Where Kings of France were crowned

We needed a stopover on the way to Brittany and Rheims was suggested. I am just so very happy that we listened to recommendations from the travel forum on Tripadvisor. The cathedral is so inspiring and beautiful.

Rheims is the cathedral where the Kings of France were crowned! It has hosted over 33 sovereign coronations in just over 1000 years. The final monarch to be crowned there was Charles X in 1825.

As a masterpiece of Gothic architecture it was made a world heritage historic site in 1991. It has a 2303 statues, making it the world’s religious building with the most statues. This includes the famous smiling angel or “Ange au sourire” which is the emblem of Rheims.

This statue with the bishop holding his head makes me laugh.

The cathedral is huge and measures 149 meters in length and 87 meters in height, including the bell tower, built in the shape of a Latin cross.

There are such informative display boards in English, French and German throughout the Cathedral, and entrance is free!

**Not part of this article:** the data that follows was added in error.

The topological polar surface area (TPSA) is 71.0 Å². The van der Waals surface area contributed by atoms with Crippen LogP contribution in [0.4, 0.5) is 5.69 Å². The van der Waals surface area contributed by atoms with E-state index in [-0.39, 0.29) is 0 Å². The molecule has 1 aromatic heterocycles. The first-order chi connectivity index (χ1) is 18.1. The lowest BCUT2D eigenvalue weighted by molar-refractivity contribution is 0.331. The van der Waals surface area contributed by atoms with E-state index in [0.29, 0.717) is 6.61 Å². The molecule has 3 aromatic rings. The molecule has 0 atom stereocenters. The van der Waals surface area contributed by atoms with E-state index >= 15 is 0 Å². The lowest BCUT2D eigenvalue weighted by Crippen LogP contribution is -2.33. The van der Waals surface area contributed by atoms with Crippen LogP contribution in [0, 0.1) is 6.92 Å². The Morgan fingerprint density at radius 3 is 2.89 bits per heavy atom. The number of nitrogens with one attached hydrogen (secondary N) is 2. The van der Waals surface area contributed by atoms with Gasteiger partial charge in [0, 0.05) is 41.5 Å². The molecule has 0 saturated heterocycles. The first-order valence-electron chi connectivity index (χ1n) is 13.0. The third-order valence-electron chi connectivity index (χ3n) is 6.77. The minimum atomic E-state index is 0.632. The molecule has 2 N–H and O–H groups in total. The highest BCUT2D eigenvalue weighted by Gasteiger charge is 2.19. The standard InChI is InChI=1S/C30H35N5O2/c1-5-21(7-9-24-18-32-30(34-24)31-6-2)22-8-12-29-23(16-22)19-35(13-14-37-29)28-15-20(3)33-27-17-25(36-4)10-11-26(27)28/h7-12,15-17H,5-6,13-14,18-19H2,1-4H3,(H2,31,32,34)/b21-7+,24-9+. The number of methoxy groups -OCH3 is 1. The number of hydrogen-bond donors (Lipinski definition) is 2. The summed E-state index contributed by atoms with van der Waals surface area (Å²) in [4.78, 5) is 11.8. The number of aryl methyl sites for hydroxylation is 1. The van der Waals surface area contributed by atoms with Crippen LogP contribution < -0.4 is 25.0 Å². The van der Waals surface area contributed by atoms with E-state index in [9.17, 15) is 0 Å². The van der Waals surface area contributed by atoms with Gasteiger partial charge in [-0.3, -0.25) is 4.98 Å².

I quote from one of them:

“Following the baptism of CLOVIS by saint REMI on Christmas Eve of 496, the Kings of France gradually began to make the journey to RHEIMS to be anointed by the Archbishop. The anointing with the oil links the king of France to the kings of Israel and especially to DAVID.

From 1027 onwards, all the kings were crowned in RHEIMS with the exception of LOUIS VI and HENRI IV. After the Revolution only CHARLES X received the sacrament in 1825.

A memorable coronation was that of SAINT LOUIS in 1226 when the cathedral was under construction; the young King was 12 years old.

One of the most famous coronations was that of CHARLES VII who was brought to RHEIMS thanks to the tenacity of JOAN of ARC in 1429.”

In the 1914-1918 war the cathedral was badly damaged and was restored with money from the people of France as well as from Rockerfeller.

The cathedral is also famous for its sets of stained glass windows.

This set is done by Marc Chagal in the most stunning blue and green hues.

Another set near the statue in memory of Joan of Arc is crafted by Imi Knoebel.

Again from a display board I quote “At the centre of the large rose-window, MARY rises from the dead, assisted in the first corolla by the twelve apostles and in the second by twenty-four musicians. This illustration is a reminder that the cathedral is dedicated to Our Lady of the ASSUMPTION”.

Isn’t it just such a beautiful place!

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